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Upper End Mounts worth it Anymore

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#1 starbob1

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Posted 13 April 2009 - 03:20 PM

I have been thinking'Dangerous I know;Being that the new Cgem 'CGE' EQ6-ect can be found at bery good prices.And with the advent of PHD guiding.Is it really worth paying big bucks for a TAK AP ect mount.If one can guide these cheap mounts and get excellent tracking.Why pay more.Am I missing something. :question:

#2 skybsd

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Posted 13 April 2009 - 03:38 PM

Hi,

I have been thinking'Dangerous I know;Being that the new Cgem 'CGE' EQ6-ect can be found at bery good prices.And with the advent of PHD guiding.Is it really worth paying big bucks for a TAK AP ect mount.If one can guide these cheap mounts and get excellent tracking.Why pay more.Am I missing something. :question:


Whilst I applaud the notion of your asking (in my relatively short time in this hobby) probably the most agonizing of questions for most of us that share in this pastime, you've (knowingly :question:) loaded your question with the key points with which we all wrestle: -

1] "at very good prices"
2] "worth paying big bucks"
3] "excellent tracking"

All of the above mean VERY_DIFFERENT_THINGS to quite a lot of folks, thus leading to the reasons why for some, "paying more" does actually make sense :)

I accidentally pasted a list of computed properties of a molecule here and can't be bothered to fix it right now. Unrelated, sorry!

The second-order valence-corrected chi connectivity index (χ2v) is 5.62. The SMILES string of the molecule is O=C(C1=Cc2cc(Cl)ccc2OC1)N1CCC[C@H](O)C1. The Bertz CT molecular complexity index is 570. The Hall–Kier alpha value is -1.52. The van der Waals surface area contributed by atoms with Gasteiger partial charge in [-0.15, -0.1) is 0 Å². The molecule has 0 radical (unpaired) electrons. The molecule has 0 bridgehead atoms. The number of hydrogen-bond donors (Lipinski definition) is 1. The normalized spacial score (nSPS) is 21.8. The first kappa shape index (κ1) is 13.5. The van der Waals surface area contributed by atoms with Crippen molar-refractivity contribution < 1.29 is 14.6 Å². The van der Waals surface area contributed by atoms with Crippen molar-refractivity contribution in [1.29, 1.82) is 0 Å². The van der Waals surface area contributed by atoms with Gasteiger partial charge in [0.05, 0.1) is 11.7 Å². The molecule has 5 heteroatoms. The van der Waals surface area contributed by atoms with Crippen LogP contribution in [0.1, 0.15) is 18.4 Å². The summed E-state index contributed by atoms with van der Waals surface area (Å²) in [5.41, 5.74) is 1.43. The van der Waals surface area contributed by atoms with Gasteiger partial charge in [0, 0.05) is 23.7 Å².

Again, great question!

Indeed, in these times we now live in, its a question I'm sure we ask ourselves even more so..,

Best wishes..,

Regards,

skybsd

#3 David Pavlich

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Posted 13 April 2009 - 04:02 PM

If it's in the budget, then I'd say yes. Mounts are not different than scopes, than eyepieces, than cameras, than, well, you get the picture.

Is the performance of an AP 900 2.5 times a CGE or G11 once you factor in a guider? No, but it you want that satisfaction of watching the guide inputs, or lack thereof that you get with a mount of the 900's calibre, then it's worth it.

After I got a good polar alignment on my MI250 and started doing an imaging run, at first I thought that there was something wrong with the guider or PHD. There were guide inputs, but there seemed to be an awful long duration between inputs. But...that's what you get with a great mount and a good PA.

David

#4 groz

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Posted 13 April 2009 - 05:01 PM

First, you have to define 'good tracking', and what that means to _you_. Allow me to illustrate with our own case(s) here.

Case 1, Williams 80 mounted on an HEQ5, using a 9x50 with starshoot autoguider to guide it. Camera is a Nikon D-50, which results in an imaging scale of 2.95 arcseconds per pixel. The guider has a resolution of 6.1 as/p. Tracking of +- 1 arcsecond is more than adaquate to produce very good images out of this system, and, the guider is quite capable of keeping our HEQ5 running at that kind of accuracy. So, I can see absolutely no reason to upgrade the mount underneath it, none at all.

Case 2, 8 inch SCT mounted on an EQ6-Pro, using an ST80 on the guide side, another starshoot autoguider in that one, and a canon 350 on the SCT, which runs mostly without any reducers. That imager runs about 0.66 arcseconds per pixel. To get good images out of this one, I need tracking far superior to the above kit, on the order of +-0.25 arcseconds. Again, the guider on this one is capable of producing that kind of accuracy, so, as above, no real point in upgrading the kit underneath it. But, I will also mention, the guider really does work on this kit. Again, that's why I bought it, to make corrections to the mount. It would be a waste of money buying guide kit if the mount doesn't need any corrections.